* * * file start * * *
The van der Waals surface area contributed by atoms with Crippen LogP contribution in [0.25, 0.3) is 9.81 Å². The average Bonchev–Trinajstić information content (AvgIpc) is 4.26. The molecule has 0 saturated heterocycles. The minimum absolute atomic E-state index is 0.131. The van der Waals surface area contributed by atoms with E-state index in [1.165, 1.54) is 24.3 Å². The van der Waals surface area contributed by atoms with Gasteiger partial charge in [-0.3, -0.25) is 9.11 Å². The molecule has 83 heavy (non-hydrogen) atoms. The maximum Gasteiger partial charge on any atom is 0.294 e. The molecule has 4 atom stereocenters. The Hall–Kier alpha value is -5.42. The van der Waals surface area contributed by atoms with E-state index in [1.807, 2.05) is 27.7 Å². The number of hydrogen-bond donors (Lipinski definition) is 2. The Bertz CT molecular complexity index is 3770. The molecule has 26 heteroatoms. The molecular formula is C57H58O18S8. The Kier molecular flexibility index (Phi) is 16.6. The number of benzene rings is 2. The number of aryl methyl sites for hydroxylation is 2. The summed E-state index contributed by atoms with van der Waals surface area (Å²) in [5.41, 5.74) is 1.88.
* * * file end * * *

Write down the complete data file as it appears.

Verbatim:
The van der Waals surface area contributed by atoms with Crippen LogP contribution in [0.25, 0.3) is 9.81 Å². The average Bonchev–Trinajstić information content (AvgIpc) is 4.26. The molecule has 0 saturated heterocycles. The minimum absolute atomic E-state index is 0.131. The van der Waals surface area contributed by atoms with E-state index in [1.165, 1.54) is 24.3 Å². The van der Waals surface area contributed by atoms with Gasteiger partial charge in [-0.3, -0.25) is 9.11 Å². The molecule has 83 heavy (non-hydrogen) atoms. The maximum Gasteiger partial charge on any atom is 0.294 e. The molecule has 4 atom stereocenters. The Hall–Kier alpha value is -5.42. The van der Waals surface area contributed by atoms with E-state index in [1.807, 2.05) is 27.7 Å². The number of hydrogen-bond donors (Lipinski definition) is 2. The Bertz CT molecular complexity index is 3770. The molecule has 26 heteroatoms. The molecular formula is C57H58O18S8. The Kier molecular flexibility index (Phi) is 16.6. The number of benzene rings is 2. The number of aryl methyl sites for hydroxylation is 2. The summed E-state index contributed by atoms with van der Waals surface area (Å²) in [5.41, 5.74) is 1.88.